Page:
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The demonstration that no possible combination of known substances, known forms of machinery, and known forms of force can be united in a practicable machine by which men shall fly for long distances through the air, seems to the writer as complete as it is possible for the demonstration of any physical fact to be.
astronomer S. Newcomb, 1906
13 Things That Don't Make Sense
The book, published in August 2008, explores 13 anomalies, the things that science can’t explain, and uses historical examples to show how these anomalies are likely to lead us to the next scientific revolutions. The purpose of this website is to provide a discussion forum for the issues raised. Scientific evidence is ever-changing, and the web provides the perfect place to keep up to date with the latest evidence and ideas about these topics.
Praise for 13 Things...
A fascinating and humbling perspective on humanity's vaunted scientific wisdom. The book's chapters are arranged with beautiful logic on a continuum of topics that begins with physics and cosmology, proceeds through biology, and ends, more or less, in consciousness studies. Concise historical backstory and vivid portraits of researchers offer a true sense of the Great Work of science and the still-murky dark corners of its realm. Read full review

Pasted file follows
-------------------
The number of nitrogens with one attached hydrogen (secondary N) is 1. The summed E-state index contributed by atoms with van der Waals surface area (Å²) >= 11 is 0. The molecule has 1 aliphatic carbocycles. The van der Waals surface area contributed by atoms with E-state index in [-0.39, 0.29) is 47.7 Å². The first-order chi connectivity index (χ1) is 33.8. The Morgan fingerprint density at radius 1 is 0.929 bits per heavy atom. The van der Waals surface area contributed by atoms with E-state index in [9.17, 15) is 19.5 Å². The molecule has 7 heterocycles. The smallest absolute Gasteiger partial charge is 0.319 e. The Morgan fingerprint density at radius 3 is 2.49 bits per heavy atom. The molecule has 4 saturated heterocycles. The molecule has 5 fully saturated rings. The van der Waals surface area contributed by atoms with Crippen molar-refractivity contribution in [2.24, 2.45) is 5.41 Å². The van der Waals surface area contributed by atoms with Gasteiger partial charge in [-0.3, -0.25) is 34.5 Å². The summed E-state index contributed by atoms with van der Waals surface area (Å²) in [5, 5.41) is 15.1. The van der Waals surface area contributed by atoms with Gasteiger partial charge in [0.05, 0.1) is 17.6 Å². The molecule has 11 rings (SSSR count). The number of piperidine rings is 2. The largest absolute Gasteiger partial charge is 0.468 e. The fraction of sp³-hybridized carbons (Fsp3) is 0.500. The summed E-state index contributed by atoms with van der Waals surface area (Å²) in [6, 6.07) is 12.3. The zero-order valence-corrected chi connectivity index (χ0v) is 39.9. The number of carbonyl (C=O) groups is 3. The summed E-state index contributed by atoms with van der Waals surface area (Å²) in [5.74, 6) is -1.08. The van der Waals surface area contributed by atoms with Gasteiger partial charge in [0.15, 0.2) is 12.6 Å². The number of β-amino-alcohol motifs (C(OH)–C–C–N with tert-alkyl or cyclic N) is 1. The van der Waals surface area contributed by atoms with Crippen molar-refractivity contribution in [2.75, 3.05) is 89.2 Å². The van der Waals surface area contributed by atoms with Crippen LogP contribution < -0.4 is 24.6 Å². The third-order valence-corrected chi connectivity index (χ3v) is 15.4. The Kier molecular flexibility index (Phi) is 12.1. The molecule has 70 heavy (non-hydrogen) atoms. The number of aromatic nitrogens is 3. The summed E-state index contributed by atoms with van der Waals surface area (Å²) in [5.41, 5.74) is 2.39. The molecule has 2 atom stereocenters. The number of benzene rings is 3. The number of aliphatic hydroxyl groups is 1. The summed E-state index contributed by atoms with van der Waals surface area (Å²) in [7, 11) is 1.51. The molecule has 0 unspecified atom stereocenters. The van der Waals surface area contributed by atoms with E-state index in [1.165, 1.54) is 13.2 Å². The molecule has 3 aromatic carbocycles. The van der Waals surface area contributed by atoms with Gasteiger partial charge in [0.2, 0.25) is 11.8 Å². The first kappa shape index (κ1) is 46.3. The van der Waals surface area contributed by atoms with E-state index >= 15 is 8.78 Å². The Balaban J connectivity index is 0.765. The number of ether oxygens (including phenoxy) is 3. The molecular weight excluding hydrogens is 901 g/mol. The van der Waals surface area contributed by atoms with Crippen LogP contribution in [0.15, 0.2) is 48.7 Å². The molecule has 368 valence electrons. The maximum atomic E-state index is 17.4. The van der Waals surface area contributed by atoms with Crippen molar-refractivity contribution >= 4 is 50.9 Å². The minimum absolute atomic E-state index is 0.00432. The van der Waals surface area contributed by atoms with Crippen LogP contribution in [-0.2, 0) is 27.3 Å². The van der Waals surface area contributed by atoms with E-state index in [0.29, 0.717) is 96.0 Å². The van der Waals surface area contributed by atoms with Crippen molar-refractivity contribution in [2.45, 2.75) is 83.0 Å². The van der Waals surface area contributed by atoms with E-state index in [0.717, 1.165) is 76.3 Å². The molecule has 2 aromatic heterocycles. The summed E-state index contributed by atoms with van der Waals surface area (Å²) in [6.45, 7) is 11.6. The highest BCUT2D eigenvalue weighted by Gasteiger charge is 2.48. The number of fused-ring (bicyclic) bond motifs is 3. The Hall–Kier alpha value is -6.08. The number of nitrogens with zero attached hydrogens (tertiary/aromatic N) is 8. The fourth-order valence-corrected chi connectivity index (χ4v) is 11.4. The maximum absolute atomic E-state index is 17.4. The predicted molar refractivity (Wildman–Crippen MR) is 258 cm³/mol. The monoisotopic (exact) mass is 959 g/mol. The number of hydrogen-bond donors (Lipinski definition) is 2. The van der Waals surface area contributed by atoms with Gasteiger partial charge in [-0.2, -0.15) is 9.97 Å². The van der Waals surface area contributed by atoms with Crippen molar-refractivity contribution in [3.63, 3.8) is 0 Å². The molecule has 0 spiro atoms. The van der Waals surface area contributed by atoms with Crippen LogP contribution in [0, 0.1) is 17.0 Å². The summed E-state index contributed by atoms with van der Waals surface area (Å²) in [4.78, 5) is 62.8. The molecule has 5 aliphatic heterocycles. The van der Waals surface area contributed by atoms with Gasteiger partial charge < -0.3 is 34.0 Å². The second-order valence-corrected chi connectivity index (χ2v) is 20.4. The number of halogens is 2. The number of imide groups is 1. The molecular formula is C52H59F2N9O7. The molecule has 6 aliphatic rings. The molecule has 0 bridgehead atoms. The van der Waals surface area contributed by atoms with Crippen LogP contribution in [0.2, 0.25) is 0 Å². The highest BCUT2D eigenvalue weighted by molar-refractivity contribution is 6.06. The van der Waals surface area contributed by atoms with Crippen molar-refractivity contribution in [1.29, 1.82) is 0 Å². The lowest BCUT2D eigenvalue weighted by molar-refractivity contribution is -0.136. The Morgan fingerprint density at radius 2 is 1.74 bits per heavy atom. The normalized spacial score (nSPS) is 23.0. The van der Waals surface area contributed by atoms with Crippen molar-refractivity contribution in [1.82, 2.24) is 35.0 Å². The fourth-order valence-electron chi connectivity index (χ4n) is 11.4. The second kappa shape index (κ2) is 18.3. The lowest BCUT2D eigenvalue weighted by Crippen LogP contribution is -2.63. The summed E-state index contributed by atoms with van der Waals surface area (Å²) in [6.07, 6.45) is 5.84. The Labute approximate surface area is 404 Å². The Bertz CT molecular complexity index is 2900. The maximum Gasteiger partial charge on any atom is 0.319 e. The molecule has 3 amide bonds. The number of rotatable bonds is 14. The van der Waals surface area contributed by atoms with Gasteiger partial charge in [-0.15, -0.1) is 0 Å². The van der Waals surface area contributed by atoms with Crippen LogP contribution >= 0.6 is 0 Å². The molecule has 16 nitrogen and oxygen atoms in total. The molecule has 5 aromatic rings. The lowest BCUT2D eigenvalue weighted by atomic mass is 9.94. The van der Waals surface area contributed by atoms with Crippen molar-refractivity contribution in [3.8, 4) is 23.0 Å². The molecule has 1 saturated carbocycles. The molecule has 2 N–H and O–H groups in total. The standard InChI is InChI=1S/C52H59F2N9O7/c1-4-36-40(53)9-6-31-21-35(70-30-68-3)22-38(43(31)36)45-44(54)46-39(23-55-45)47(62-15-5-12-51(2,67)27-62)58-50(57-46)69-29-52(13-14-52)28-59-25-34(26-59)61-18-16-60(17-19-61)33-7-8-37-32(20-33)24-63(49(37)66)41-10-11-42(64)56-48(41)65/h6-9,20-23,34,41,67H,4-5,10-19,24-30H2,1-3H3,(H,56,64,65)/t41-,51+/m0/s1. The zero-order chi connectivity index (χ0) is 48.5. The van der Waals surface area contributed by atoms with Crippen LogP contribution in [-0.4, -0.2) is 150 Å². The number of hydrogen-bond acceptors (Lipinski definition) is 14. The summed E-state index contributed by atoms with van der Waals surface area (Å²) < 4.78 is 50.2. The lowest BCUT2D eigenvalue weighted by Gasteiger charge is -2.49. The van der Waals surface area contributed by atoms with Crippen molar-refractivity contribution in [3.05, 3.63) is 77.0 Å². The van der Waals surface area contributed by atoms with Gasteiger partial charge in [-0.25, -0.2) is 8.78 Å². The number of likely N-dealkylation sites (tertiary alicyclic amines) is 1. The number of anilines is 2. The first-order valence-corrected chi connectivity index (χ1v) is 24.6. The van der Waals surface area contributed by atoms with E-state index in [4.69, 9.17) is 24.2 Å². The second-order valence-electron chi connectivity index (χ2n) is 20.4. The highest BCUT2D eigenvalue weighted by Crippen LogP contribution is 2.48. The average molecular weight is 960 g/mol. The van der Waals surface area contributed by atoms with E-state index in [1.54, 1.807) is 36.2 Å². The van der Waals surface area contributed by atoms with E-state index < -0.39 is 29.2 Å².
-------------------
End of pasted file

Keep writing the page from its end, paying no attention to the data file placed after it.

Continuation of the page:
- Paul Di Filippo, Spotlight Review on BarnesandNoble.com
This elegantly written, meticulously researched and thought-provoking book provides a window into how science actually works, and is sure to spur intense debate.
- New Scientist
A boundless enthusiasm resounds through this homage to the outstanding problems of science
– SEED magazine
Brooks expertly works his way through... hotly debated quandaries in a smooth, engaging writing style reminiscent of Carl Sagan or Stephen Jay Gould. At times, as I was deeply engrossed in parts of this book, I found myself as captivated and wide-eyed as I was decades ago when I picked up my first science books and found my calling. Mr Brooks has the ability to make his readers forget their surroundings – in my case a hectic newsroom – and train their minds' eyes on images as foreign as a vast Martian landscape or as distant as a roiling, infant universe. Every mystery is brought to life in vivid detail, and wit and humor are sprinkled throughout
– Anahad O'Connor, THE NEW YORK TIMES Science Times 'Really?' columnist and author of NEVER SHOWER IN A THUNDERSTORM